Correlation ranging from .47 to .58
between writing portfolio scores and
direct writing assessments
 Similar correlation between portfolio
scores and multiple-choice maths test
(Koretz 1993 cited in Herman and Winter 1994)
Gearhart and others (1993) cited in Herman
and Winter (1994) found:
No relationship when comparing writing
portfolios with standard writing assessments
Two thirds of students classified as “masters”
on the portfolio assessment would not have
been so classified on the standard
Gearhart and others (1993) cited in Herman
and Winter (1994) also found:
When portfolios were scored in two different
ways (holistic and individual pieces scored)
correlations were in the .6 range
Half the students who would have been
classified as masters on the single portfolio
score would not have been so classified
when individual pieces were averaged
Which assessment best represents an
enduring capability?
CUNY (Song and August 2002)
2 groups, 1 assessed by portfolio and writing
test, the other only a writing test
Students twice as likely to move to the next
course when evaluated by portfolio
At the end of the next course the pass rate
and grade distribution for the two groups
were nearly identical
Vermont interrater reliability of .28 to
 Pittsburgh portfolio system ranged
from .6 to .7
 Herman et al. (1993)found
correlations of .82 in an elementary
school portfolio containing final drafts
of writing
Little work on other sources of
portfolio reliability
Score stability over time
 Stability across different rater groups
 The portfolio set in which a particular
portfolio is rated
(Herman and Winter 1994, pg. 51)
Heller, Sheingold and Myford (1998)
think-aloud protocol on portfolio raters
to see if they fit process model of
portfolio rating
 Found score validity was threatened
when a major process was omitted or
extraneous assessment criteria were
Nystrand, Cohen and Dowling (1993)
found reliability could be significantly
improved if:
Raters scored each task in response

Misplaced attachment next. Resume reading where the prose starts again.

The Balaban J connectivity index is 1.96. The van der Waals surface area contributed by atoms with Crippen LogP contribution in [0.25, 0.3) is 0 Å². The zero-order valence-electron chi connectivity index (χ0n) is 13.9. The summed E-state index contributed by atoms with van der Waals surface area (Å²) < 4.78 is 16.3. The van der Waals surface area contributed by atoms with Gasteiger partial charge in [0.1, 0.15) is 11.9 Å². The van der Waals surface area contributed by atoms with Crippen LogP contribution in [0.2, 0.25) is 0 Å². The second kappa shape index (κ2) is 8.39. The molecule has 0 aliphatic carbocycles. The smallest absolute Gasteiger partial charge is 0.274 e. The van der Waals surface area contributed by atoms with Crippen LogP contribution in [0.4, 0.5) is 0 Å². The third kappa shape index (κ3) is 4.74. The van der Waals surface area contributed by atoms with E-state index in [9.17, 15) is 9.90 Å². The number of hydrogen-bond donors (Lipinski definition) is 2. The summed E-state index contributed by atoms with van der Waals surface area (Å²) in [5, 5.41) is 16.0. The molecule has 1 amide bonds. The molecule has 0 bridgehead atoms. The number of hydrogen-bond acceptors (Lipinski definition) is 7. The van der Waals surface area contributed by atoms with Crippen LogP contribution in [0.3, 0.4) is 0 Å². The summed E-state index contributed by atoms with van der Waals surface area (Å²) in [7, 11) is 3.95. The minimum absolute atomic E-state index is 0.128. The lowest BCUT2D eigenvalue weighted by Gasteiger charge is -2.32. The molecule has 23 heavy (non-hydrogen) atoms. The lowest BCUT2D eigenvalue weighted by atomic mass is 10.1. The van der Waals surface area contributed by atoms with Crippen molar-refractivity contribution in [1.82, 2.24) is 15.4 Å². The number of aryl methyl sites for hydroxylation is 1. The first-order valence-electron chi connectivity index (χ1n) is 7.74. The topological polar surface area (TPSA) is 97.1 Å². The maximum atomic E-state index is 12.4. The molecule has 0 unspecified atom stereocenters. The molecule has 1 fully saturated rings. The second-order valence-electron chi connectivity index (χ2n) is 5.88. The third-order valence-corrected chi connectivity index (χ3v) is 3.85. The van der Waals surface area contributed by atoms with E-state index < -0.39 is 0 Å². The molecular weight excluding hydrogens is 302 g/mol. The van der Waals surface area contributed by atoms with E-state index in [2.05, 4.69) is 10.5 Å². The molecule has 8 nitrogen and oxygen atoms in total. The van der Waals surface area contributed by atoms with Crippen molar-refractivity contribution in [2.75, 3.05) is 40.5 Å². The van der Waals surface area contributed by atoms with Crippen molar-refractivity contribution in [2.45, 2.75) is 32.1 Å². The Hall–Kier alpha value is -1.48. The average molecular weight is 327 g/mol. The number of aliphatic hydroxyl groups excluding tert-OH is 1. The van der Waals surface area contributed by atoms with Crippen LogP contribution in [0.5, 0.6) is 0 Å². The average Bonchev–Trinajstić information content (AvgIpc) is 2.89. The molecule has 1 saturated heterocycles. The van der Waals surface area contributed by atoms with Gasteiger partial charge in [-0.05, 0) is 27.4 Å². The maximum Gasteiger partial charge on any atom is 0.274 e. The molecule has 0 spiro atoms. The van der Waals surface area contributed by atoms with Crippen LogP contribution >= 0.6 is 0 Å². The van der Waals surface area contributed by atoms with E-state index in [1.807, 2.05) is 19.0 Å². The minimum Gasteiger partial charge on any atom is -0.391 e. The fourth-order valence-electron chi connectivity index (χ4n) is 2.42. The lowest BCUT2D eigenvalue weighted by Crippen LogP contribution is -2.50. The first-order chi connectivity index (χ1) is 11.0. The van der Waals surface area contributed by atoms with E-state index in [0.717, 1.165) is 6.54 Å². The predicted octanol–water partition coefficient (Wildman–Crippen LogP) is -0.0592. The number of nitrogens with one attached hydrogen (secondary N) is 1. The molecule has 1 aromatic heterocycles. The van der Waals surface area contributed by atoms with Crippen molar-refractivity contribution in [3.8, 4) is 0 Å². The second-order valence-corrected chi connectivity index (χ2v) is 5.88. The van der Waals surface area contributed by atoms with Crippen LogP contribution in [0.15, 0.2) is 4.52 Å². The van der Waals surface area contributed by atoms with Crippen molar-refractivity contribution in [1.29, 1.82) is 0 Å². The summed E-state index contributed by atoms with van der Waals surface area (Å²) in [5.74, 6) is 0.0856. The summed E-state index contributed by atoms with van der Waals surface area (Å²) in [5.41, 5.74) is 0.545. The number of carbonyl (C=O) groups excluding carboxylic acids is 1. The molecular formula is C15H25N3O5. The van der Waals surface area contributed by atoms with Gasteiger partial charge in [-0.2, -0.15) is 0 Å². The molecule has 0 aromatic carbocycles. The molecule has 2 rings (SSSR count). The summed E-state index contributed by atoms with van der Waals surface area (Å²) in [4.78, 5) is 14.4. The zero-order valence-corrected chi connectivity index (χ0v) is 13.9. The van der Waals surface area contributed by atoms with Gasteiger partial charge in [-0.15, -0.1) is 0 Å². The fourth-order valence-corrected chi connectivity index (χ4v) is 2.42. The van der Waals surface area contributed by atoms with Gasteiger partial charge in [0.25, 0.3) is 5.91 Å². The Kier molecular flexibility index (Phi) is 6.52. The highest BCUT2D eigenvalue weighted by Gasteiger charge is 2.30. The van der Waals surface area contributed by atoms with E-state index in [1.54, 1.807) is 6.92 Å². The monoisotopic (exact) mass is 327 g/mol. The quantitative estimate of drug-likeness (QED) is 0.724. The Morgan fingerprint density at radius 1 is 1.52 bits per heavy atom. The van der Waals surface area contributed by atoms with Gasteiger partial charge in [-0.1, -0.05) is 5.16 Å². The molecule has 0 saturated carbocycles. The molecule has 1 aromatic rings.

to a prompt before moving to the next
task and
 Raters read several examples
together to decide how they were to
be rated
Herman and Winter (1994) based on
self-reports from teachers and others
implementing portfolios appears to
have positive effects on instruction
 Vermont principals affirmed that the
portfolio assessment program had
beneficial effects on curriculum and
Aschbacher’s (1993) action research cited
in Herman and Winter 1994 suggests
teacher’s instructional practices and their
attitudes towards students changed.
Reported ways they thought about their own
Two-thirds of teachers expected higher level
of performance from students
Hirvela and Sweetland (2005) used 2 case
studies showing the 2 students did not
strongly endorse the portfolios as used in 2
different courses.
Seemed to need more explanations of what
portfolio approaches were meant to achieve
Even with a 5% final course grade students
saw the portfolio as essentially summative in
Richardson (2000) study involved
classroom observations teacher and
student interviews and examination of
student writing and teacher response.
Found that students regard teacher
responses as directives. Were not
prepared to make independent
judgments largely because of the
threat of grades
The future?
More technical quality
 Issue of fairness needs to be
 More research on impact
 A move away from psychometric
Potential research
Equity of portfolio assessment
 Validity v reliability
 Nature of feedback
 Portfolios for employers
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Calfee, R. C., & Freedman, S. W. (1996). Classroom Writing